Not a discouraging word about catch shares was spoken Tuesday during what proved to be a U.S. Senate subcommittee's quick study of the impact of the 2006 Magnuson-Stevens reauthorization.
Even Vito Giacalone, policy director for the Northeast Seafood Coalition, who issued a searing indictment of government actions in constructing the nation's newest catch share program for the New England groundfishery, emphasized the flaws in the approach, committing "our fishery to a fool's errand," as he told the panel, were not inherent in the shift from effort to output control but in the engineering of it, he told a subpanel of the U.S. Senate Commerce, Science and Transportation Committee.
The full analysis, contained in a 14-page written statement to the Subcommittee on Oceans, Atmosphere, Fisheries and Coast Guard, centered on what Giacalone described as a widespread perception that the system was rigged on the inside to the benefit of industry groups privileged to be represented on a decision-making commission and allied with the green groups determined to install catch share programs across the nation.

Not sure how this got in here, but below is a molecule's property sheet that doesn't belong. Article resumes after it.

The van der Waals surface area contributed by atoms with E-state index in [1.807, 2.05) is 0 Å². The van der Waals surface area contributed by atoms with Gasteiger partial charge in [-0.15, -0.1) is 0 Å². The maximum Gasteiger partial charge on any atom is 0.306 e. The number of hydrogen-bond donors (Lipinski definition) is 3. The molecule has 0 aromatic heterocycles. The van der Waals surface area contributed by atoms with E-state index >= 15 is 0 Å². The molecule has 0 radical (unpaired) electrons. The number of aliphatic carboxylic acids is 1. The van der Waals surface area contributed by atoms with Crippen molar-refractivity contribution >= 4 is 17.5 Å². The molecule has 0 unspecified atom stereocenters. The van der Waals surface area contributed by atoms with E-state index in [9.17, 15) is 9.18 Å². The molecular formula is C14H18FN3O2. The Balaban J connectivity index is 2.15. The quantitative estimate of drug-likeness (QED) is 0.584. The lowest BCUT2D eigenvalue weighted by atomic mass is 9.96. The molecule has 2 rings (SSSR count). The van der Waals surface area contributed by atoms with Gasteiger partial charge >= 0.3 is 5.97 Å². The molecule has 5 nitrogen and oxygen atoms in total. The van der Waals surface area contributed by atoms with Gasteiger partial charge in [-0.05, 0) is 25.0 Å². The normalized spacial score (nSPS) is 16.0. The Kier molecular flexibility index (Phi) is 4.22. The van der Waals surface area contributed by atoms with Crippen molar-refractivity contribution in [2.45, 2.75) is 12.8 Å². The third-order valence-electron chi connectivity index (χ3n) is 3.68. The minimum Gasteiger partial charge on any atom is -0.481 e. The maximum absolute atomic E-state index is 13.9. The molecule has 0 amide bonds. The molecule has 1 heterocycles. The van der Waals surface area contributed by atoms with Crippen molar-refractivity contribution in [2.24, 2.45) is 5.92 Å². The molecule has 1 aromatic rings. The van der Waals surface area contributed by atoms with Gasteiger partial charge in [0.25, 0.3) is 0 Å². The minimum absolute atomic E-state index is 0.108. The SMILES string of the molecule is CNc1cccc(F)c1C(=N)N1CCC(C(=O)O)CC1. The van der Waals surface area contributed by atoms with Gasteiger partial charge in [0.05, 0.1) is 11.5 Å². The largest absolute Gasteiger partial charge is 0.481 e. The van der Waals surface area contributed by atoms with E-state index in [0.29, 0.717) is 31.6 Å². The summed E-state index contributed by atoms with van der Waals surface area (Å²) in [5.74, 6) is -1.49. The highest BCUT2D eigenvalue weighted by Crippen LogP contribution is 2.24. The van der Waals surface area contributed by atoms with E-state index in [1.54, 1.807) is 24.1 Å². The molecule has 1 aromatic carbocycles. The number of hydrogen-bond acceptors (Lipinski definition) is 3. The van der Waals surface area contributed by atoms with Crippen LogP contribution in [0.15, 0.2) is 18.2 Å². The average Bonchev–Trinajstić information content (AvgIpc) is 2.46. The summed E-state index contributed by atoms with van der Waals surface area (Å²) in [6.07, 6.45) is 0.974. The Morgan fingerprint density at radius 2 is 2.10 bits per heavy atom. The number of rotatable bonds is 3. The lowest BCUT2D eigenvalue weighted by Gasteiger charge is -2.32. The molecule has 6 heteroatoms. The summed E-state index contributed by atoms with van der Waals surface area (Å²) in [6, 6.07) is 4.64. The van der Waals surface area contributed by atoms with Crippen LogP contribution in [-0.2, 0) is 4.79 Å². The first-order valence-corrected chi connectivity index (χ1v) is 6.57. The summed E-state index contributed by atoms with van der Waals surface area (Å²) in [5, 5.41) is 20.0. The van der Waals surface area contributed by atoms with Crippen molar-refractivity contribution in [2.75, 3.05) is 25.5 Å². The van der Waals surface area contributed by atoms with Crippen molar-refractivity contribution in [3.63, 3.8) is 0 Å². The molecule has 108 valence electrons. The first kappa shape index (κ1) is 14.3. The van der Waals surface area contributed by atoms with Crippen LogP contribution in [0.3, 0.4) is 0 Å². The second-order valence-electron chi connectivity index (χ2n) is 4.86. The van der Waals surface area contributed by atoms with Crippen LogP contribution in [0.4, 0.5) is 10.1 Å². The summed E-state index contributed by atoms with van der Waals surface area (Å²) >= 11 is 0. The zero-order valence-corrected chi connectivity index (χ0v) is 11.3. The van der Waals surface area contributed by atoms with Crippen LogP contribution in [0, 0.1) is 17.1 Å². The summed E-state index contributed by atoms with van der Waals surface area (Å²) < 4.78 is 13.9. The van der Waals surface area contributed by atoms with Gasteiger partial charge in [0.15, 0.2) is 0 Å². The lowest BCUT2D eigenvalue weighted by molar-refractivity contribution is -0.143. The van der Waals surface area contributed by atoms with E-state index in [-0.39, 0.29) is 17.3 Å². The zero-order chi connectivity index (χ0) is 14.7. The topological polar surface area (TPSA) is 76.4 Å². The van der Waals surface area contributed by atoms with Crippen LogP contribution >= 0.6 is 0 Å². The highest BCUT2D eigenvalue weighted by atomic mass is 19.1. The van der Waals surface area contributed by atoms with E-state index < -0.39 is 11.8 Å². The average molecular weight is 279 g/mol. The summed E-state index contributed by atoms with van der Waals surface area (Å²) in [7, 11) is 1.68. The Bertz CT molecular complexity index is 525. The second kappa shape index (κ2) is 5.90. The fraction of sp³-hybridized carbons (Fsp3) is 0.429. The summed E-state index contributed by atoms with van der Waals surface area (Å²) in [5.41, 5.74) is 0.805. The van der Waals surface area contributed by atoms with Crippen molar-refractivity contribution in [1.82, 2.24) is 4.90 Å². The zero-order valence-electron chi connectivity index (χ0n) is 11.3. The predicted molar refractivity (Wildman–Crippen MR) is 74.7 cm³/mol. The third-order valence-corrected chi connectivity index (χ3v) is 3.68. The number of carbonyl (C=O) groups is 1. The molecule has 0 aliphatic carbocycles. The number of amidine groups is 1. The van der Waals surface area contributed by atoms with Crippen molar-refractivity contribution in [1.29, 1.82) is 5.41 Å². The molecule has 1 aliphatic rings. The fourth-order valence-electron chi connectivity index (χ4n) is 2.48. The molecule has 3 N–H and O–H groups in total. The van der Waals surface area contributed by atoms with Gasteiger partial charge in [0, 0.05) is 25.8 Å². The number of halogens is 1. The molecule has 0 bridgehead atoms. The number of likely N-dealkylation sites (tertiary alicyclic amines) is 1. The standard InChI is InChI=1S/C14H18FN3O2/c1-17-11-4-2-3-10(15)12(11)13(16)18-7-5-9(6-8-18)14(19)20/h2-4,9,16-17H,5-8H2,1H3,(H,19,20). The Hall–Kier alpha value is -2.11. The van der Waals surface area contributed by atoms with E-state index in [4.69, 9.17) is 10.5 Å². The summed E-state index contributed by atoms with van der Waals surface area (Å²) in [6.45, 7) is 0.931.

The equity shift has made many losers and a few winners, which is the universal trademark of catch shares, as deeper pockets outbid the smaller players for shares.
Giacalone did not name names, but the most visible and prominent group in the campaign to convert U.S. fisheries to catch shares is the Environmental Defense Fund, whose former vice chairwoman, Jane Lubchenco now heads the National Oceanic and Atmospheric Administration.
In his written testimony, Giacalone noted that the prototype for the New England system was forged in the small dissident group of fishermen organized as Cape Cod Commercial Hook Fishermen's Association, then essentially forced onto the larger fleets in the hub ports by NOAA and the New England Fishery Management Council.